Haiti occupies the western third of the Caribbean island of Hispaniola, sharing a border with the Dominican Republic. It sits about 700 miles off the coast of Miami and occupies an area just slightly smaller than the state of Maryland.
Being a tropical climate, Haiti is hot and humid during most months of the year. Some areas of the country, however, can be almost desert-like and dry where the mountains cut off the trade winds.
TERRAIN AND ENVIRONMENTAL ISSUES
Most of Haiti is rugged and mountainous. Mass deforestation and poor environmental controls have left large areas of the country bare and contributed to large-scale loss of topsoil. Much of the remaining forested land is being cleared and used as fuel.
Haiti lies in the middle of the hurricane belt and subject to severe storms from June to October. In 2010, Haiti experienced a magnitude 7 earthquake.
Haiti has a very large young population, in part because of a high birthrate and shorter life expectancies – 37% of Haitians are younger than 14, 59% are between 15 and 64 years old, and just 3% are 65 and older.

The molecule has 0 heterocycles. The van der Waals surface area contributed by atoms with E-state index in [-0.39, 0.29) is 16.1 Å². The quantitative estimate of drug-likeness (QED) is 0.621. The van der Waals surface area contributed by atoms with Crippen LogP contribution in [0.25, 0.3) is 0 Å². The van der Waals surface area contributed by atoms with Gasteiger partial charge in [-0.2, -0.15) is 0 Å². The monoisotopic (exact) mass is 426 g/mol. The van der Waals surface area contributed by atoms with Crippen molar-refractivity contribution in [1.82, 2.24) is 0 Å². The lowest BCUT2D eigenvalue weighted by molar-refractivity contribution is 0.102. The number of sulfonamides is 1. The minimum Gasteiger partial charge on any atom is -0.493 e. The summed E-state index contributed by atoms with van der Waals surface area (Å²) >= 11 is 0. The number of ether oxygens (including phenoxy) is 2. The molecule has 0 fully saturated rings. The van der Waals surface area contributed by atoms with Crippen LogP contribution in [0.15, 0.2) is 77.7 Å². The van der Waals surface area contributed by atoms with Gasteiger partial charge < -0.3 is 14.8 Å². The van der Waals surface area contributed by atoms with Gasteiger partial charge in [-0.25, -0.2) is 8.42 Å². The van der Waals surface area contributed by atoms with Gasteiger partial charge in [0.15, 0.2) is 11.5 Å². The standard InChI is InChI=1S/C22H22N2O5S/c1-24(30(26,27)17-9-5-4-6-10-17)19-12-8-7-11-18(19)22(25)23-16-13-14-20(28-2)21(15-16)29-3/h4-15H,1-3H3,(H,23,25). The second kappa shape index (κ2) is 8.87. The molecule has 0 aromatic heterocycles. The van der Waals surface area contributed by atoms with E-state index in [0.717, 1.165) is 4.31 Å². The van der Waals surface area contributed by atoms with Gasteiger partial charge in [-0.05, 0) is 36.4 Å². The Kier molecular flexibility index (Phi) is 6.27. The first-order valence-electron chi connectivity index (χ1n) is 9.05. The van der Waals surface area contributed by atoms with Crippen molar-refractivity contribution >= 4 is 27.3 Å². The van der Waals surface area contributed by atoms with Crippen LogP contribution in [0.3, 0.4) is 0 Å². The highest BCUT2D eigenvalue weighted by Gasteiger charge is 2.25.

Over 9 million people live in Haiti.
Black 95%, Mulatto and White 5%
Age 15 and over can read and write
Total population: 52.9%
Female: 51.2% (2003 est.)
40.6% (2010 est.)
Country comparison to the world: 187
Note: Widespread unemployment and underemployment; more than two-thirds of the labor force do not have formal jobs.
Haitian Creole, French
Haiti is the poorest country in the Western Hemisphere. More than two-thirds of the population is unemployed. Its main exports are apparel, oils, cocoa, mangoes and coffee.
Roughly 80 percent of Haitians are Roman Catholic, while fewer than one in five claims to be Protestant. Roughly 95 percent of Haitians – regardless of religious affiliation – hold at least some Voodoo beliefs or superstitions.